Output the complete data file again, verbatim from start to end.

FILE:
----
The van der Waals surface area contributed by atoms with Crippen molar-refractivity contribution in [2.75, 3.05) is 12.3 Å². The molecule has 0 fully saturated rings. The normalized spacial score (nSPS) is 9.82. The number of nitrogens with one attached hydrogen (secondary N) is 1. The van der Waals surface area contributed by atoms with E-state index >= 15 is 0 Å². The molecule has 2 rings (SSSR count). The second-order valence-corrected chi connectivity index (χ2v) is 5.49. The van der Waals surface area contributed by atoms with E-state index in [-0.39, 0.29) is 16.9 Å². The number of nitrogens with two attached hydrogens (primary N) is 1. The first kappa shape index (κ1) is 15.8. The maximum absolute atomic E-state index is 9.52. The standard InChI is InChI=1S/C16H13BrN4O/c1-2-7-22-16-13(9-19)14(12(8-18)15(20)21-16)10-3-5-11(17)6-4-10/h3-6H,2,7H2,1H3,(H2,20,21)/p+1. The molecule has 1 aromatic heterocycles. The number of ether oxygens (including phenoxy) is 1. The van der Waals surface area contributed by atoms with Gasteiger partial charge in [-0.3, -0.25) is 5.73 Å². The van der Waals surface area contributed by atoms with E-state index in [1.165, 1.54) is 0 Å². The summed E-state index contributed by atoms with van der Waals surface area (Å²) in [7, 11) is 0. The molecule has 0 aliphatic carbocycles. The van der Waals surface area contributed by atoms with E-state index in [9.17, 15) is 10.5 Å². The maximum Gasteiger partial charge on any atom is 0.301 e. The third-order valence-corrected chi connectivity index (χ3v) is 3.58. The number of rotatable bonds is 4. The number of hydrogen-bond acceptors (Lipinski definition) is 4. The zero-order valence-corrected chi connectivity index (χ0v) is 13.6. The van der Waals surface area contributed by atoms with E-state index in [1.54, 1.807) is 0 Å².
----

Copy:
The van der Waals surface area contributed by atoms with Crippen molar-refractivity contribution in [2.75, 3.05) is 12.3 Å². The molecule has 0 fully saturated rings. The normalized spacial score (nSPS) is 9.82. The number of nitrogens with one attached hydrogen (secondary N) is 1. The van der Waals surface area contributed by atoms with E-state index >= 15 is 0 Å². The molecule has 2 rings (SSSR count). The second-order valence-corrected chi connectivity index (χ2v) is 5.49. The van der Waals surface area contributed by atoms with E-state index in [-0.39, 0.29) is 16.9 Å². The number of nitrogens with two attached hydrogens (primary N) is 1. The first kappa shape index (κ1) is 15.8. The maximum absolute atomic E-state index is 9.52. The standard InChI is InChI=1S/C16H13BrN4O/c1-2-7-22-16-13(9-19)14(12(8-18)15(20)21-16)10-3-5-11(17)6-4-10/h3-6H,2,7H2,1H3,(H2,20,21)/p+1. The molecule has 1 aromatic heterocycles. The number of ether oxygens (including phenoxy) is 1. The van der Waals surface area contributed by atoms with Gasteiger partial charge in [-0.3, -0.25) is 5.73 Å². The van der Waals surface area contributed by atoms with E-state index in [1.165, 1.54) is 0 Å². The summed E-state index contributed by atoms with van der Waals surface area (Å²) in [7, 11) is 0. The molecule has 0 aliphatic carbocycles. The van der Waals surface area contributed by atoms with E-state index in [9.17, 15) is 10.5 Å². The maximum Gasteiger partial charge on any atom is 0.301 e. The third-order valence-corrected chi connectivity index (χ3v) is 3.58. The number of rotatable bonds is 4. The number of hydrogen-bond acceptors (Lipinski definition) is 4. The zero-order valence-corrected chi connectivity index (χ0v) is 13.6. The van der Waals surface area contributed by atoms with E-state index in [1.54, 1.807) is 0 Å².